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I have a java application which has a GUI in both English and French, using the standard Java internationalisation services. I wrote it in JBuilder 2005 on an old machine, and recently upgraded, which has meant changing IDEs. I have finally settled on IntelliJ, which I adore.

However, it doesn't seem able to handle the accented characters in my ListResourceBundle descendants which contain French. When I first created the IntelliJ project and added my source (which I did manually, to be sure nothing weird was going on behind the scenes), I noticed that all the accented characters had been changed into pairs of characters such as é. I went through the code and corrected all of these, and assumed that the problem was fixed.

But I find on running the (rebuilt) project that the pairs of characters are still showing, instead of the accented characters that I see in my code!!

Can someone who has done internationalisation in IntelliJ please tell me what I need to do to fix this?

Grateful TIA!

PS I'm on the Mac, BTW

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+1 for adoring IntelliJ IDE. If it were not for that IDE I'd already have switched from Java to another language ;) –  SyntaxT3rr0r May 14 '10 at 8:19
    
<bows> I call 'em as I see 'em! :-) To be perfectly honest, I was living reasonably comfortably with the foibles of NetBeans...UNTIL it started randomly deleting .class files after compilation. All the forums can say, it seems, is that it's a known intermittent bug...and none of the workarounds did it for me. I'm actually glad; it led me to IntelliJ, which thus far has almost no foibles! :-) –  skiaddict1 May 15 '10 at 20:57

2 Answers 2

up vote 1 down vote accepted

Two things --

First, make sure your files are being stored as UTF, and that your source control supports the encoding.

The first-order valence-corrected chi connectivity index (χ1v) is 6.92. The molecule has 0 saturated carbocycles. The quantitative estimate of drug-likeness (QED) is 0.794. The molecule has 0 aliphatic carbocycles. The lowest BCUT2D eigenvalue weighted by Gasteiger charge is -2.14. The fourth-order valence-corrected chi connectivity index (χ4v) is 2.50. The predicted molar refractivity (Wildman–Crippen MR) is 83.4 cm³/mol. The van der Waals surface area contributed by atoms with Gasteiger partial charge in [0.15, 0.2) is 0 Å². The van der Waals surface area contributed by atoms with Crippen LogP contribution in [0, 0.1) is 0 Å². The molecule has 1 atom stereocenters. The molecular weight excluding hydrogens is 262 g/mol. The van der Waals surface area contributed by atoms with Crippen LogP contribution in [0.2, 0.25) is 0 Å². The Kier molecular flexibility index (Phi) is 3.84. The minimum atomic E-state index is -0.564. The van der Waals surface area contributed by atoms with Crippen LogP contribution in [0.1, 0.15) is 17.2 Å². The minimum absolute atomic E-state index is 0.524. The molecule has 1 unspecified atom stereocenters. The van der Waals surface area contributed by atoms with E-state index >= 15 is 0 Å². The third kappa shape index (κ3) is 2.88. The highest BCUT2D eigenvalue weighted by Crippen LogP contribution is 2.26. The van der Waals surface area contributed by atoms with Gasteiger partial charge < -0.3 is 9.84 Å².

Second, consider using the resource bundle editing support built into IntelliJ http://www.jetbrains.com/idea/features/i18n_support.html

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Wow, I just took a look at the I18n support in IntelliJ! Yet another reason to be totally in love with this product. Thanks so much. –  skiaddict1 May 14 '10 at 20:43
    
Also, I don't know how to do what you suggest in your first sentence. Can you be a bit more specific, please? –  skiaddict1 May 14 '10 at 20:43
    
Sorry I was sleepy when I responded. Check out [jetbrains.dzone.com/articles/new-approach-encoding] for setting file encoding. The advice I wish to convey is to be very deliberate about file encoding in your project. You can choose to use 1521 and use escapes for everything, or use a UTF8 and embed the actual characters in your code. As @openCage has indicated, properties files will still be locked into ascii-only, but with i18n, my experience has been that test cases, then some code invariably starts needing to use non-ascii characters as well. –  Dilum Ranatunga May 15 '10 at 6:16
    
WRT source control, some source control systems misbehave when they expect a text file encoding that doesn't support all the characters you write without escaping. Diff and merge etc have issues. If your team is entirely US based, 1521 is not a bad choice. If you are geographically spread out, UTF is the way to go. –  Dilum Ranatunga May 15 '10 at 6:18
    
Thanks...sorry, I was also sleepy when I responded! I should have mentioned that currently I don't have any source control. This isn't as shocking as it might seem -- I'm the only developer. It's on my wish list to set up one day :-) When I do, I'll keep your comments in mind. BTW I got the thing working tonight, set the file encodings and everyone's happy. I chose UTF8 so that I can see the actual text in my files. Feels better that way. On to the next problem! :-) Have a good weekend –  skiaddict1 May 15 '10 at 9:36

Java resource bundles should only hold ascii and Unicode escape codes see [http://java.sun.com/developer/technicalArticles/Intl/ResourceBundles/].

e.g. \u00d6ffnen for German Öffnen.

The command line tool native2ascii converts from your native format to ascii plus unicode escape codes. It is a bit of a hassle but not an Intellij but a Java problem.

Note: I use Intellij on a Mac to create programs localized in English, German and Japanese.

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Thanks...I tried this, and now instead of é I have "\u221a\u00a9" in the file, but when I run the program, I still get √© !!! Help?? –  skiaddict1 May 14 '10 at 20:44

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